This is a book I'm glad I bought. It's money well spent, and I would highly recommend this to anyone.

Monday, July 16, 2012

Soul space

Following the sermon on Sunday I've ben thinking again about how I do, or don't, make enough time for soul reflection. I need to have space, time and quiet for reading God's Word, and prayer. I need to find space and time to worship privately, individually. I need to find time to feed my soul. Soul space.

God help me, cos I just don't see how to change my life to get that space. This isn't about spending every moment in God's presence, or practicing the presence of God.

This is about finding those still quiet moments, quiet enough to hear the still, small voice of God, to appreciate the scents on the breeze, the colours of the creation around you. This is about 'be[ing] still and know[ing] that [He is] God'.

My soul craves this. My soul needs this.

Saturday, July 14, 2012

For sale: one used shoulder

About two weeks ago I did something to my shoulder. I know exactly what I did... I worked too hard at marking. My body's way of sending me a message is to cramp up. After 2 weeks, I'm finally fed up enough to go and see someone.

I've done the heat, rest and compression thing. I've stretched, exercised and Voltaren-ed. I've Neurofen-ed and warm-bathed, and massaged.

Clearly, none of that worked. So, I admit defeat. I surrender. I will call a physio on Mon.


Thursday, July 12, 2012

Happiness is...

I've been thinking a lot about a throw away comment someone made to me recently. The comment was that you make your own happiness.

This person, I should point out, is of a different faith to me. When dealing with people of other (or no) faiths, I try really hard to hear the truth in what they say, because I don't believe that Christianity is the only source of truth (although I do believe that the God I believe in is the ultimate source). Sometimes it's really hard though, because when I hear what others believe, warning bells go off in my head to warn me not to be duped by false truths, not to be sucked into lies.

So I've really pondered this comment. This person believes that everything in life is the result of what yourself do, or fail to do, that you really can make your own happiness. Oprah also seems to believe this sort of thing, with her publicity of the 'Secret of happiness" (I think that's what it was called). Is it true though?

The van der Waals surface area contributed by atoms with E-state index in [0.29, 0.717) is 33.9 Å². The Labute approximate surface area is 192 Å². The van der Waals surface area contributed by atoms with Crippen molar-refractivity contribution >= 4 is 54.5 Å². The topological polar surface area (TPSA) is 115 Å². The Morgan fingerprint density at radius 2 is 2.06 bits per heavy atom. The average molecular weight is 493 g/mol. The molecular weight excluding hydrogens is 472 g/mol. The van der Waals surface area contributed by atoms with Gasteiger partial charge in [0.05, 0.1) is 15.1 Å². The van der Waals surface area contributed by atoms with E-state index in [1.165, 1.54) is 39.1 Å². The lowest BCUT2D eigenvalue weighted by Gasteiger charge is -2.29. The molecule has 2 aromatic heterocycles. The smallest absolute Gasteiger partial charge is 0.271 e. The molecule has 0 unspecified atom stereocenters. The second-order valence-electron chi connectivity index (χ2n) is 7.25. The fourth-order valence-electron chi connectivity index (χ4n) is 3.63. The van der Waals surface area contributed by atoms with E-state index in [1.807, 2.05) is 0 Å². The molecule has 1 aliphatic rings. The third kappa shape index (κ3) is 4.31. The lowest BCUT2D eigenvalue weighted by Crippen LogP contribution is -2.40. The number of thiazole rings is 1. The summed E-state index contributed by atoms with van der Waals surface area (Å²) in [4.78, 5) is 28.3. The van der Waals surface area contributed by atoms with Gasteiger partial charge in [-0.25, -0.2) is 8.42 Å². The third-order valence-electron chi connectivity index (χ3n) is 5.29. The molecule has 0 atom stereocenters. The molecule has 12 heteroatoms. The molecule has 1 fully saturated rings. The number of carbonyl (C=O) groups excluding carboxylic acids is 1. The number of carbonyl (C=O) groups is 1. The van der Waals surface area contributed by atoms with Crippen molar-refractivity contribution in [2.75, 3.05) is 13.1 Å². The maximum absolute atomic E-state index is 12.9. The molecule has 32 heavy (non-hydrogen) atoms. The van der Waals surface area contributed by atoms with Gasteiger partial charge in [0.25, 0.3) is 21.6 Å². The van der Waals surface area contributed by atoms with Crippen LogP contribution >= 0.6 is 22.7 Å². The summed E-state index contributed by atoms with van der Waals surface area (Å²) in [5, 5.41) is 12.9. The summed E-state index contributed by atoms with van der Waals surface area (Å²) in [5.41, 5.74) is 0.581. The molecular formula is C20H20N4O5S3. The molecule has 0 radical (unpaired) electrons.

I know what the Bible tells me. Happiness is fleeting, temporary, and depends on the circumstances around me. Joy, on the other hand, is a deep, abiding, everlasting contentment that comes from internal factors that are not dependent on external circumstances - like our faith in God, or his faithfulness to us.

So, when Zoe died, I was NOT happy. However, I could still have been joyful, if my faith in God had been sufficiently deep and secure.

Maybe, when this friend was talking about happiness being something we create for ourselves, what she really meant was joy. Joy is still something I'm trying to figure out, because I'm still working on getting my daily walk with God sorted out. But I reckon that's what she was talking about.

Monday, July 02, 2012

Have we cracked the nod?

I've just had such an exciting phone-call. Many of you who have been reading this blog for a few years will know that G and I run a support group for parents who have lost a child through miscarriage, stillbirth or neonatal death, based in Cape Town, but for all South Africans. For a long time, we pushed on doors at various maternity hospitals and wards, to publicise our work, to no avail. We had several positive meetings with various people, but since then, we've heard nothing at all.

In retrospect, it was probably a good thing, as I doubt we could have coped with much more than we were doing at the time. On average though, we get about 4 or 5 contacts a month, several of whom take it no further - just needing to know that there is someone there if they need it. However, we've been having about one meeting a month of late, so things are slowly picking up.

Which leads me to the phone call I've just had. I don't usually answer my phone for numbers I don't recognise, but for some reason tonight I decided to answer. On the phone was a trauma counsellor who works for Discovery, wanting to know whether he could refer someone to us!! I'll skip the bit about the woman involved, and jump straight to the bit I found exciting. I asked him how he got our number, and he said he's not sure. He didn't know of anyone offering a support group for stillbirth, so he contacted a friend at Cape Town municipality, who then contacted someone else, who then contacted someone else, who just 'happened' to have our number (not even our website url or email!).

Now I ask you - if that isn't Providence, then what is?

So - it seems that news of our small support group and the work we do is slowly starting to filter around the city. This thrills me beyond words! Not because I want to be famous for anything, but because it means that the men and women who are in deep distress can be reached, and comforted, and given hope. I'm not expecting much to change in the immediate future, really, because our experience is that Saffa's don't like to talk about death, or about losing a child.

Yet, just knowing that the right people out there are becoming aware of us, and can refer others to us, means that I know that our work of bringing hope and support and comfort to these very broken people will increase, and that excites me intensely.